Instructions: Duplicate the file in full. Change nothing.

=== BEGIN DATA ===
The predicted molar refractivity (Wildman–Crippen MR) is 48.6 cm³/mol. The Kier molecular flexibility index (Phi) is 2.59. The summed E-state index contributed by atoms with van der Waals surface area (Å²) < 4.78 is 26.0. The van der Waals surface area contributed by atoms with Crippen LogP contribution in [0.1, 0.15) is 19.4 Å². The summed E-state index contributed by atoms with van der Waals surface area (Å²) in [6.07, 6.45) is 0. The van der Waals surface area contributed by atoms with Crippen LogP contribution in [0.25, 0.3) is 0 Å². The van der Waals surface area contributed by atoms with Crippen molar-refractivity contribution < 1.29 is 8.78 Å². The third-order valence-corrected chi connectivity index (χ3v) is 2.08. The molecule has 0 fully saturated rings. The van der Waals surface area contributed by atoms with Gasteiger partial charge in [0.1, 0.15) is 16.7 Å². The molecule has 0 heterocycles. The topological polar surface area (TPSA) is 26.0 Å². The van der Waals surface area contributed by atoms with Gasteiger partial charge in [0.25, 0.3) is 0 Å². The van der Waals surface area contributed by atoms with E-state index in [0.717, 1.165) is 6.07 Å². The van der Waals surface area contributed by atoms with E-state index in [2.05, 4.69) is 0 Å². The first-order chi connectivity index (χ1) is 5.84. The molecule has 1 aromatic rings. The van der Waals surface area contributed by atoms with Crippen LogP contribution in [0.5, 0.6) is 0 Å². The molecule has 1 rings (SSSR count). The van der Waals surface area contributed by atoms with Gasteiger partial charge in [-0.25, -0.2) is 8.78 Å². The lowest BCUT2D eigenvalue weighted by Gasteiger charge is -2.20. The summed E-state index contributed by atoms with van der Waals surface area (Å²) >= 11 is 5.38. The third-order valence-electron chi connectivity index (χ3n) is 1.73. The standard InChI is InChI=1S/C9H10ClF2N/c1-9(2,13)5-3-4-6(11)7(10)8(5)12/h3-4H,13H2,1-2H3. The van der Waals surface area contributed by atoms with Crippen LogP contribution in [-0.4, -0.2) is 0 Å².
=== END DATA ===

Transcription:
The predicted molar refractivity (Wildman–Crippen MR) is 48.6 cm³/mol. The Kier molecular flexibility index (Phi) is 2.59. The summed E-state index contributed by atoms with van der Waals surface area (Å²) < 4.78 is 26.0. The van der Waals surface area contributed by atoms with Crippen LogP contribution in [0.1, 0.15) is 19.4 Å². The summed E-state index contributed by atoms with van der Waals surface area (Å²) in [6.07, 6.45) is 0. The van der Waals surface area contributed by atoms with Crippen LogP contribution in [0.25, 0.3) is 0 Å². The van der Waals surface area contributed by atoms with Crippen molar-refractivity contribution < 1.29 is 8.78 Å². The third-order valence-corrected chi connectivity index (χ3v) is 2.08. The molecule has 0 fully saturated rings. The van der Waals surface area contributed by atoms with Gasteiger partial charge in [0.1, 0.15) is 16.7 Å². The molecule has 0 heterocycles. The topological polar surface area (TPSA) is 26.0 Å². The van der Waals surface area contributed by atoms with Gasteiger partial charge in [0.25, 0.3) is 0 Å². The van der Waals surface area contributed by atoms with E-state index in [0.717, 1.165) is 6.07 Å². The van der Waals surface area contributed by atoms with E-state index in [2.05, 4.69) is 0 Å². The first-order chi connectivity index (χ1) is 5.84. The molecule has 1 aromatic rings. The van der Waals surface area contributed by atoms with Crippen LogP contribution in [0.5, 0.6) is 0 Å². The molecule has 1 rings (SSSR count). The van der Waals surface area contributed by atoms with Gasteiger partial charge in [-0.25, -0.2) is 8.78 Å². The lowest BCUT2D eigenvalue weighted by Gasteiger charge is -2.20. The summed E-state index contributed by atoms with van der Waals surface area (Å²) >= 11 is 5.38. The third-order valence-electron chi connectivity index (χ3n) is 1.73. The standard InChI is InChI=1S/C9H10ClF2N/c1-9(2,13)5-3-4-6(11)7(10)8(5)12/h3-4H,13H2,1-2H3. The van der Waals surface area contributed by atoms with Crippen LogP contribution in [-0.4, -0.2) is 0 Å².